Apparently one of Icelands volcanos is spouting some mischief and flights are cancelled everywhere. This is clearly a conspiracy theory. The English Tourist Board has dreamt this tale up to prevent us from flying to foreign destinations and thus force people to holiday in the UK. It’s very frustrating and I was going to write to my MP about it but he’s out all the time. Something to do with an election?
20th April 2010 – I’m off!
So, flight was cancelled! Alernative flights not forthcoming so the Foz takes matters into his own hands!
Eurostar to Paris, arrive 22.00 on 20.4.10. Sleep in airport overnight. Mooch around Paris for one day then get overnight train to Madrid. Arrive Madrid, walk into airport and get first flight anywhere remotely near where I need to get to in the States. Depending on where ‘anywhere’ is, may need a coach for the final leg. Get to relatives, retreive equipment that has been mailed there, pack equipment, thank relatives, get Greyhound down to start line.
Time Estimate? From leaving home to getting to the kick off party I reckon about 72 hours. Anyone feeling like they should wish me luck, please feel free! Nearly there!
Some stories don’t have a clear beginning, middle, and end. Life is about not knowing, having to change, taking the moment and making the best of it, without knowing what’s going to happen next. Delicious ambiguity . . .
– Gilda Radner.
Taking on on the Paris Metro
Ok, for those interested, here is how I got here:
Train from Horsham to London. Tube to Kings Cross. Eurostar to Paris. Metro to another train station. Slept on station floor. Train ticket to Madrid with one change. Tube to Madrid airport, slept on floor. Air ticket to Philadelphia. Arrived Philadelphia, 2 hour stopover then flight to San Francisco. Stayed one night with relatives, then Greyhound bus to San Diego. Taxi to the Pacific Crest Trail Kick Off Party. Made it!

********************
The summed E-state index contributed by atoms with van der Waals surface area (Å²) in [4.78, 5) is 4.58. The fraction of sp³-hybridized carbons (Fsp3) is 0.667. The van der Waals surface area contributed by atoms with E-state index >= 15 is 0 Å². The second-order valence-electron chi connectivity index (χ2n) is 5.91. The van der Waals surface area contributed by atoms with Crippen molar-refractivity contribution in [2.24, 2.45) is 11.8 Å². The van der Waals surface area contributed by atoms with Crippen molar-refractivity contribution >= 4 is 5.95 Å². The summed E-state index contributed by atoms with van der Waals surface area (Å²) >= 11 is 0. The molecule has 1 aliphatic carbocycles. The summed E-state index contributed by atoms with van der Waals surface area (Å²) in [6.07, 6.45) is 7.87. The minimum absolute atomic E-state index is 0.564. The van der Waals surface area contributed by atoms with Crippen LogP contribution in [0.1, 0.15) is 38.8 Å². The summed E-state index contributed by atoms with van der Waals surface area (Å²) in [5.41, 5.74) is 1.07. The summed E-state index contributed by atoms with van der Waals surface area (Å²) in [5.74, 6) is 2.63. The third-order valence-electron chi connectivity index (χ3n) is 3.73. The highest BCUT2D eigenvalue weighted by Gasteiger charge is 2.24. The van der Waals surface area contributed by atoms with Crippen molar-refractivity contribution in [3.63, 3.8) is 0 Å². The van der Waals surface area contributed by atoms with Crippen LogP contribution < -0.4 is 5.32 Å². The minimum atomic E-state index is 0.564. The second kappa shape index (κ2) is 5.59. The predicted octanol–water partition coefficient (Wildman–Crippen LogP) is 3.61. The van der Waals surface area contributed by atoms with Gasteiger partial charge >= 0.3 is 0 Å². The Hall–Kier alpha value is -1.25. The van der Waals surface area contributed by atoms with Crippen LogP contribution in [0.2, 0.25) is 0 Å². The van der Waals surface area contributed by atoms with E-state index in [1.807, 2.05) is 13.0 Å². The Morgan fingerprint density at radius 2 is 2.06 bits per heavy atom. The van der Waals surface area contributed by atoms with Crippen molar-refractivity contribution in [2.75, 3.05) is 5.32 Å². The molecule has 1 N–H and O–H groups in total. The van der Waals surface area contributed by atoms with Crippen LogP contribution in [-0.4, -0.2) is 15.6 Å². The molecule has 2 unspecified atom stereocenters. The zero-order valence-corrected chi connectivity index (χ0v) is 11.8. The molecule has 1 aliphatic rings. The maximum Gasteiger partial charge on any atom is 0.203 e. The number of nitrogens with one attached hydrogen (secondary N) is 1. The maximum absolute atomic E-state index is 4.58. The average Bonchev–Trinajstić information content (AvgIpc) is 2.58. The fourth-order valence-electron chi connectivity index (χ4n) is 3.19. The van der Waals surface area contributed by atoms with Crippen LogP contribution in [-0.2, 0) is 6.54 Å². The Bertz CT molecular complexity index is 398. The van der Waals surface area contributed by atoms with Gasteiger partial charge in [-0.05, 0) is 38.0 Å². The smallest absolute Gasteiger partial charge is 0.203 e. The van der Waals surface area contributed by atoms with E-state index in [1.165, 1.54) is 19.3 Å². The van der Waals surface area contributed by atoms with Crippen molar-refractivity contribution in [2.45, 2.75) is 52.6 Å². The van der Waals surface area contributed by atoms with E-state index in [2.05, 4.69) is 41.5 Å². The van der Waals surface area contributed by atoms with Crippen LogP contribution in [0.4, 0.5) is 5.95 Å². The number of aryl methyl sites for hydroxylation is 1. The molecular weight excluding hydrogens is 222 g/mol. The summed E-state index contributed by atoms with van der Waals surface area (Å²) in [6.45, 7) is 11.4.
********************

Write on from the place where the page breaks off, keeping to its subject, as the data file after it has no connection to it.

25th April 2010 – I’ve started!
Miles 0 to 76.8 of 2,650 (Mexican border to Highway S2).
(There will be photos and hopefully video in the next few posts)
All good! The ADZPCTKO (Annual day zero Pacific Crest Trail Kick Off Party) was fantastic, lots of like minded people there to give and exchange advice. 350 odd thru hikers registered this year, lots of free food, great people and great fun.
I started on 07.00am on Sunday 25th April at the Mexican border. Blue skies, temperature around 25c and a cool breeze. I was with two thru hikers, Cara and Gabe. We signed the register at the official start monument, took photos, took a moment to contemplate what we were about to do . . . and started to walk north 2,650 miles.
The first 400 miles (about 3 – 4 weeks) is essentially desert walking. Not as hot as I had expected but it’s accepted as a thru hiker that long sleeves and trousers, sun hat and a bandana over the neck is the norm. The PCT winds its way up from 2200 feet at the start to 6000 feet in the Laguna mountains in the first few days. Very few trees but a generous amount of rain over the Winter months means there is greenery, with spring flowers. It is sandy and gritty under foot which provides a very satisfying ‘crunch’ when I walk.
Occasional shade is welcome and sometimes the ground is damp which I can feel on the skin as well as a sweet smell. There is little water. More than the average for this time of year, but not much. Most of the water sources are running, little creeks and streams gurgle and tinkle as clear, sweet water ambles past. I have to use the water filter but it is tempting just to dunk my head in. Occasionally I soak my bandana and squeeze it under my hat which provies some respite.